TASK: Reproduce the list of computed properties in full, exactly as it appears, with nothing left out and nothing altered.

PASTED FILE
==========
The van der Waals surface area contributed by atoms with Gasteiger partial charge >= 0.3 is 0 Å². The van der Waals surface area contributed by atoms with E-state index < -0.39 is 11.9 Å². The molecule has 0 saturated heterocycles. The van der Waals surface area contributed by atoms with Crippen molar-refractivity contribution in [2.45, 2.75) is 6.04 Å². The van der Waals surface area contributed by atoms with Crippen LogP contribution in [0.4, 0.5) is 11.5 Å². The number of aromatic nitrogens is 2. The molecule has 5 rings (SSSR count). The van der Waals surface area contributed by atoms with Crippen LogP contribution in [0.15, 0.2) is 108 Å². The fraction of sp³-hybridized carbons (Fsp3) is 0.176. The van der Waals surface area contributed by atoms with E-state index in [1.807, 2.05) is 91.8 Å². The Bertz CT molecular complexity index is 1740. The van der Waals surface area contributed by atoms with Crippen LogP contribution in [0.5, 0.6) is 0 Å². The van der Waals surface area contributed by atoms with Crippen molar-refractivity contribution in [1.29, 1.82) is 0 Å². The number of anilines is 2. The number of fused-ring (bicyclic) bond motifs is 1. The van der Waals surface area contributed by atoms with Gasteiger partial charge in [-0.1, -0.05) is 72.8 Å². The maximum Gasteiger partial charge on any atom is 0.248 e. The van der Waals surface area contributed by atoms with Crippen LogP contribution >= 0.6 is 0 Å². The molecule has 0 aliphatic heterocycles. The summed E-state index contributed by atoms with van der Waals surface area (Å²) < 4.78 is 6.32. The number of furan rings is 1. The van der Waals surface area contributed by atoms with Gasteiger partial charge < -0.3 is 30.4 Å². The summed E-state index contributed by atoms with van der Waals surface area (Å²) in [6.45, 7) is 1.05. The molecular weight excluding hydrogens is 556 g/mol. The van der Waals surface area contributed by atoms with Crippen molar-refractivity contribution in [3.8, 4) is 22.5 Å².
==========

The van der Waals surface area contributed by atoms with Gasteiger partial charge >= 0.3 is 0 Å². The van der Waals surface area contributed by atoms with E-state index < -0.39 is 11.9 Å². The molecule has 0 saturated heterocycles. The van der Waals surface area contributed by atoms with Crippen molar-refractivity contribution in [2.45, 2.75) is 6.04 Å². The van der Waals surface area contributed by atoms with Crippen LogP contribution in [0.4, 0.5) is 11.5 Å². The number of aromatic nitrogens is 2. The molecule has 5 rings (SSSR count). The van der Waals surface area contributed by atoms with Crippen LogP contribution in [0.15, 0.2) is 108 Å². The fraction of sp³-hybridized carbons (Fsp3) is 0.176. The van der Waals surface area contributed by atoms with E-state index in [1.807, 2.05) is 91.8 Å². The Bertz CT molecular complexity index is 1740. The van der Waals surface area contributed by atoms with Crippen LogP contribution in [0.5, 0.6) is 0 Å². The van der Waals surface area contributed by atoms with Crippen molar-refractivity contribution in [1.29, 1.82) is 0 Å². The number of anilines is 2. The number of fused-ring (bicyclic) bond motifs is 1. The van der Waals surface area contributed by atoms with Gasteiger partial charge in [-0.1, -0.05) is 72.8 Å². The maximum Gasteiger partial charge on any atom is 0.248 e. The van der Waals surface area contributed by atoms with Crippen LogP contribution >= 0.6 is 0 Å². The molecule has 0 aliphatic heterocycles. The summed E-state index contributed by atoms with van der Waals surface area (Å²) < 4.78 is 6.32. The number of furan rings is 1. The van der Waals surface area contributed by atoms with Gasteiger partial charge < -0.3 is 30.4 Å². The summed E-state index contributed by atoms with van der Waals surface area (Å²) in [6.45, 7) is 1.05. The molecular weight excluding hydrogens is 556 g/mol. The van der Waals surface area contributed by atoms with Crippen molar-refractivity contribution in [3.8, 4) is 22.5 Å².